Our blood nicely boiled, Dr. Deibert segues into Citizen Lab’s antidote to the bad guys: psiphon. This downloadable software allows censored citizens to scale the online firewalls their governments create and gain access to forbidden websites.

By the lecture’s end, I know more about what’s going on in other parts of the world and feel inspired that such an impressive group of people is working in my city. I talk to Hal Swann, another attendee. A semi-regular at these things, the filmmaker says what he likes about public lectures is that they bring him to the most up-to-date source of information and ideas.

“There’s this illusion that there’s a wonderful bath of information on the Internet. But the Internet doesn’t teach critical thinking and that’s what universities do,” says Mr. Swann. “If [universities] want to be seen as relevant institutions, they have to make sure they run these things.”

Wednesday, Sept. 24 –
York University’s observatory is not a lecture in the strict sense. But York’s astronomy students have plenty to teach the viewing public and, at Toronto’s only remaining public observatory, they make it worth the long trek to the city’s northwest from downtown. Public viewing nights are every Wednesday, with times changing along with the sunset.

Through a warren of hallways and up several flights of stairs inside York’s Petrie Science and Engineering Building, I’m finally inside the observatory, and my eyes are adjusting to the darkness. I take careful steps up a short, winding metal staircase to the observatory platform (unheated in winter) and its 40-centimeter Schmidt-Cassegrain reflector. Already, a murmuring group of a dozen people are lined up to take a look. When it’s my turn I peer through the glass and there they are – banded Jupiter and its four large moons first spotted by Galileo 400 years ago. I drove 40 minutes and get to see something that’s 588 million kilometres away. Stunning. Throughout the evening, the telescope and the observatory dome’s portal to the sky are repositioned with the touch of some buttons by several York astronomy students, who also answer questions and provide commentary. We see a ring nebula, a double star, our next closest galaxy Andromeda, and learn that this is a good time to launch satellites because it’s a low point of solar activity.

Another repositioning and third-year astronomy student Eden Grenier announces we are looking at “the Dumbbell Nebula,” the first planetary nebula – formed when stars die – discovered by Charles Messier in the late 18th century. “This,” she says excitedly, “is what our sun is going to turn into in five billion years.”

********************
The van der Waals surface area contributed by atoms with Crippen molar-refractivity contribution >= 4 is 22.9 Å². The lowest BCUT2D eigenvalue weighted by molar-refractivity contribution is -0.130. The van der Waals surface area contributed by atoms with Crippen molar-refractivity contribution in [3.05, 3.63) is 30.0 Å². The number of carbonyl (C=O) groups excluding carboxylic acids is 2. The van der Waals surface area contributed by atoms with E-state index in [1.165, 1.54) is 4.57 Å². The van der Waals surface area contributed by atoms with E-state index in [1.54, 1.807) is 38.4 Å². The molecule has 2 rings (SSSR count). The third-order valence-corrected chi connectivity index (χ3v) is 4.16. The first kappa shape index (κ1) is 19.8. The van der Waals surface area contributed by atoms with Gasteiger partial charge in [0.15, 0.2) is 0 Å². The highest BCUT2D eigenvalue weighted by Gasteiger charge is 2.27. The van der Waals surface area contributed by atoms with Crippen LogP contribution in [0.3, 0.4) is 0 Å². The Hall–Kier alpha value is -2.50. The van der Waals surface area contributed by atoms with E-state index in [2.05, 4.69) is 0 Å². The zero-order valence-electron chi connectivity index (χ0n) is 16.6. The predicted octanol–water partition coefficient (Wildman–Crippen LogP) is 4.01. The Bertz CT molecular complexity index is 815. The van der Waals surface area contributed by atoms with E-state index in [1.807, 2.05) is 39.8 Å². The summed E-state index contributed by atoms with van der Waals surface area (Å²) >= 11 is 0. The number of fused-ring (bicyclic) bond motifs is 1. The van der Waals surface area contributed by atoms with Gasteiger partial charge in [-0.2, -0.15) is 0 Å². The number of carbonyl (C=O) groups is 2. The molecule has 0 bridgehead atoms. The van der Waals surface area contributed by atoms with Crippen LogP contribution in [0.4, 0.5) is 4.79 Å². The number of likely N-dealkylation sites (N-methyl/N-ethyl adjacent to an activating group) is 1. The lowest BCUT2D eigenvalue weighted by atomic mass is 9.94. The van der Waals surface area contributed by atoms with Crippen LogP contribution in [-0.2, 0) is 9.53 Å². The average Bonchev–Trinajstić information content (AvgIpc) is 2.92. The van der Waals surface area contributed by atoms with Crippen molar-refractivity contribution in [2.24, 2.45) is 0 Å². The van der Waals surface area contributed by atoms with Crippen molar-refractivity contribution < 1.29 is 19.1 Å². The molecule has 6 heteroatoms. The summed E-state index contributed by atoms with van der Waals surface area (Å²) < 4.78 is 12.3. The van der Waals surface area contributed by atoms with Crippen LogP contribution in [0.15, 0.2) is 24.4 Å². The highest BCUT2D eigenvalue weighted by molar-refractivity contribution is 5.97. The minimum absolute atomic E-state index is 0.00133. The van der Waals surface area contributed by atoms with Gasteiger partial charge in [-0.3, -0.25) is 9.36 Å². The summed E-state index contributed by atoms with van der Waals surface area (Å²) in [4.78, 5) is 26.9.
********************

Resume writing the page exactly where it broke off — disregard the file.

Ezra Moro, a network cabling specialist, and his friend Rob have been coming to the observatory every week for the last month because it’s “a fun way” to socialize. “I’m looking forward to the winter,” says Mr. Moro. “There’s better viewing and no one comes here.”

Thursday, Oct. 2 – Francis Broun is the most entertaining of the lecturers I’ve heard in my month touring the Ivory Towers. That makes it easier to cough up the $10 it cost me as a first-time attendee.

Professor Broun has earned a loyal following of grown-up groupies who delight in his knowledge, enthusiasm and irreverent sense of humour about art history (“He never changed his socks,” he quips of Michelangelo). His students at the Ontario College of Art & Design think he’s great too – they have nominated him in this year’s TVOntario Best Lecturer Competition.

I fall in love with his public lecturing venue, an elegant 19th century house in Toronto’s tony Yorkville district that serves as headquarters for the Women’s Art Association. At break time, our group of about 20 students, working folks and retirees is ushered to a long, linen-covered dining table for tea, coffee and lemon pound cake.

Dr. Broun’s weekly fall lecture series covers the history of high Renaissance art, from the techniques used by the artists to the social and political context they worked in. On this rainy, wind-swept night, he gives the first of two lectures on Michelangelo, using many of his own slides taken on trips to Europe. Of Michelangelo’s heart-wrenching Pietà statue of Mary holding a crucified Christ in her lap, Dr. Broun reveals it was “one of the plummiest commissions of 1498. It was all about who you knew.” He also points out that “if you stood the figures up, either she is a giantess or he is a midget.”